For the price that the ceiling is set at, there is more demand (Q2) than there is at the equilibrium price. There is also less supply (Q1) than there is at the equilibrium price, thus there is more quantity demanded than quantity supplied i.e. shortage.

Impact of Price ceiling

Inefficiency: Inefficiency occurs since at the price ceiling quantity supplied the marginal benefit exceeds the marginal cost. This inefficiency is equal to the deadweight welfare loss.

Existence of black market: Due to demand exceeding the supply, there will be buyers who will be willing to purchase the good at a higher price. This will lead to existence of black market.

Examples

  1. During the second world war, price of goods was fixed and good rationed. However, this encouraged people to sell on the black market through inflated prices.
  2. Tickets for football prices and concerts are often set at a maximum price. (e.g. if left to the market, equilibrium prices would be much higher). e.g. at current prices F.A. Cup final could sell many more tickets than 80,000.
  3. The government may set a maximum price for renting to keep housing affordable.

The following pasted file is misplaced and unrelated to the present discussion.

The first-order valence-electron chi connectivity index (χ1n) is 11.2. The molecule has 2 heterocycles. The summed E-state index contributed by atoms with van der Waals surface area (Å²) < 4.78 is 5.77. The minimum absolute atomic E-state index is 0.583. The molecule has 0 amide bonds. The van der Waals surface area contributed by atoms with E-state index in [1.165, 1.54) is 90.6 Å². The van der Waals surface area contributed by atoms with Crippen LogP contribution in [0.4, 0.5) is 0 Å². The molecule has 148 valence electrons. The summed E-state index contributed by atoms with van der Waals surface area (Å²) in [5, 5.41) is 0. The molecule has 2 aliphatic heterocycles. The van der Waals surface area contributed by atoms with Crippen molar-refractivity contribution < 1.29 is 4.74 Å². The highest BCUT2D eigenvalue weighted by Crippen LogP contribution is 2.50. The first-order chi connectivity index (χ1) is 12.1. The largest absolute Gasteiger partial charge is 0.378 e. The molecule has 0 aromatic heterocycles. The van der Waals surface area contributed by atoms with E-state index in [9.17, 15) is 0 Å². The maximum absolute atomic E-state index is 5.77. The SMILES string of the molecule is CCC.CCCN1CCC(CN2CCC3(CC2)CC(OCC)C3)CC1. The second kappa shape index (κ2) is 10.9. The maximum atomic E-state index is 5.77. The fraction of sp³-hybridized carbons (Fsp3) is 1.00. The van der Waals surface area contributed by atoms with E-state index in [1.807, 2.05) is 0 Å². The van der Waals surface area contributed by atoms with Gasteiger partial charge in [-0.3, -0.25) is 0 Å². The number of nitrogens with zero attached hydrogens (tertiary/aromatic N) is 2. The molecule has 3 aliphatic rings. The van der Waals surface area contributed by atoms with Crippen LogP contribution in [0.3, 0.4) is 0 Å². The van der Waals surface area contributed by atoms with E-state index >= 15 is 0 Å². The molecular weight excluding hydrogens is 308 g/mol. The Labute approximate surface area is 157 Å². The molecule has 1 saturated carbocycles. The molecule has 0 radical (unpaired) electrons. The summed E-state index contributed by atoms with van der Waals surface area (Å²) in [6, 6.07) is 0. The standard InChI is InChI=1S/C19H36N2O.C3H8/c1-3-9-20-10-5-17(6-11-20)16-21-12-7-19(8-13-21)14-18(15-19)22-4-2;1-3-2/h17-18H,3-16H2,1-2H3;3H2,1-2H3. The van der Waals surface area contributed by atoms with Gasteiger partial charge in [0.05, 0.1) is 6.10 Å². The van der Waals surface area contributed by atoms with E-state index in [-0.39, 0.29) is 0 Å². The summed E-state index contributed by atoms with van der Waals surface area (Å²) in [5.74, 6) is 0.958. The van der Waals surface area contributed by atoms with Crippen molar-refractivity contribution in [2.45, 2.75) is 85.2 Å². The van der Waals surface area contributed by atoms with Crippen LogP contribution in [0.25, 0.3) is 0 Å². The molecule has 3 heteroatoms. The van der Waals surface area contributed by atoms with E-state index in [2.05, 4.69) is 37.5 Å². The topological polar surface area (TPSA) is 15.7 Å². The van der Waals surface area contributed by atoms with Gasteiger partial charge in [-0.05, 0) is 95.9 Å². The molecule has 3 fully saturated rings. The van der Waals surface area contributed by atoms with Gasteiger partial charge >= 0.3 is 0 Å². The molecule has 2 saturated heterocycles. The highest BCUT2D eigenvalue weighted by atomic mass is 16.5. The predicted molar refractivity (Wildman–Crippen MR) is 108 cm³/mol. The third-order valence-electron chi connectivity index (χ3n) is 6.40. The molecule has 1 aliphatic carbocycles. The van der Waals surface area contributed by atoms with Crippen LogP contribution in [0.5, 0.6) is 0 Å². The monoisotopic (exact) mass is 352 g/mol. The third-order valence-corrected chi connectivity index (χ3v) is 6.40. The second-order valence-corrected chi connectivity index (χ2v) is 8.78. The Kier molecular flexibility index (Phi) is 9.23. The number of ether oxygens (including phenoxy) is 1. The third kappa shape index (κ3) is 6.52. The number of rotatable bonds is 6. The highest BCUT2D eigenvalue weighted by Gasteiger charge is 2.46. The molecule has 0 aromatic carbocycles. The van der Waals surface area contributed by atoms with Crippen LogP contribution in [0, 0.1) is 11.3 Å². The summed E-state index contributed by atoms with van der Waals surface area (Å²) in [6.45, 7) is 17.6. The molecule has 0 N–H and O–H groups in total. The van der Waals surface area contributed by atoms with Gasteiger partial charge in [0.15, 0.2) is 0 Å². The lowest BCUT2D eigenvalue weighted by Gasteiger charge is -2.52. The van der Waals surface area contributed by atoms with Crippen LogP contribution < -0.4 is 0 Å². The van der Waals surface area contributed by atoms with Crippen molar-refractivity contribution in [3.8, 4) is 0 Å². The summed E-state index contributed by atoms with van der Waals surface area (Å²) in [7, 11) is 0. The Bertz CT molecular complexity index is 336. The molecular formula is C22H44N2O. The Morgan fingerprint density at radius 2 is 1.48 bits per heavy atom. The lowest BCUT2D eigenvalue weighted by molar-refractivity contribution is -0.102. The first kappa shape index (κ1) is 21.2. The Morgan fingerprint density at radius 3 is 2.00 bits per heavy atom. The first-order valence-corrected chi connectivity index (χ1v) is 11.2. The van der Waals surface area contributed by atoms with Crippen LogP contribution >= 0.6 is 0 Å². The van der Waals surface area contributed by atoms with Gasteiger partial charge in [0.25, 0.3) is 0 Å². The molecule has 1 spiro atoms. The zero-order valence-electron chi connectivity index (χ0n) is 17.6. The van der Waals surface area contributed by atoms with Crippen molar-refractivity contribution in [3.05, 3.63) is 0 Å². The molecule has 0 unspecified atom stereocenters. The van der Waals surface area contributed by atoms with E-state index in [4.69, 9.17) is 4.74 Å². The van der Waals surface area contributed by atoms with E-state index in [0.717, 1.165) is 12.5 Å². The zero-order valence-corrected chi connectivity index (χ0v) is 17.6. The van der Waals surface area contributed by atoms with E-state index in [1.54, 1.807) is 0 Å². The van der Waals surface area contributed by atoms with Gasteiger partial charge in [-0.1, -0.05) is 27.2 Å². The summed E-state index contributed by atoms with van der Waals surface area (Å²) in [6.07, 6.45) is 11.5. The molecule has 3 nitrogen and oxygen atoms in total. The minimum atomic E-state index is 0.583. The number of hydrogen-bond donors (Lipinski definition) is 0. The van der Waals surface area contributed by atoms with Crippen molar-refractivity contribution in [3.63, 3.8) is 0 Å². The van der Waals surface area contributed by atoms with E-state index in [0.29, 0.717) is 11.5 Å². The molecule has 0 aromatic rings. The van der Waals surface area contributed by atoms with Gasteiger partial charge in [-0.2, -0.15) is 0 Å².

Minimum Price

A minimum allowable price set above the equilibrium price is a price floor. With a price floor, the government forbids a price below the minimum Price Floors are minimum prices set by the government for certain commodities and services that it believes are being sold in an unfair market with too low of a price and thus their producers deserve some assistance.

Minimum prices are used to give producers a higher income. They are used to increase the income of farmers producing goods.

For example, the EU had a Common Agricultural Policy (CAP). This increased the income of farmers by setting minimum prices.

Diagrammatic Representation of Minimum Price

Government might set Minimum prices

  • To raise incomes for producers such a farmers and protect them from frequent fluctuations in the commodity market.
  • To protect workers and ensure that they get a enough wages to sustain a reasonable standard of living.

Examples of price floors

  • In many countries governments assist farmers by setting price floors in agricultural markets.
  • Setting Minimum wages for certain occupations is also an example of price floors.

The Disadvantage of Minimum Prices

  • Higher prices for consumers. We had to pay more for food
  • Higher tariffs necessary on imports. The EU put tariffs on food to keep prices artificially high.
  • May encourage oversupply and inefficient. The CAP encouraged farmers to produce food that no one actually wanted to eat.
  • We had over-supply (butter mountains, wine lakes)

Price controls take many different shapes – minimum wage, rent control, any control on production, subsidies, tariffs, and taxes, amongst others. The problem with all of these is that they in effect distort the profit and loss system of an economy. Whenever a price control is created, it has horrendous effects.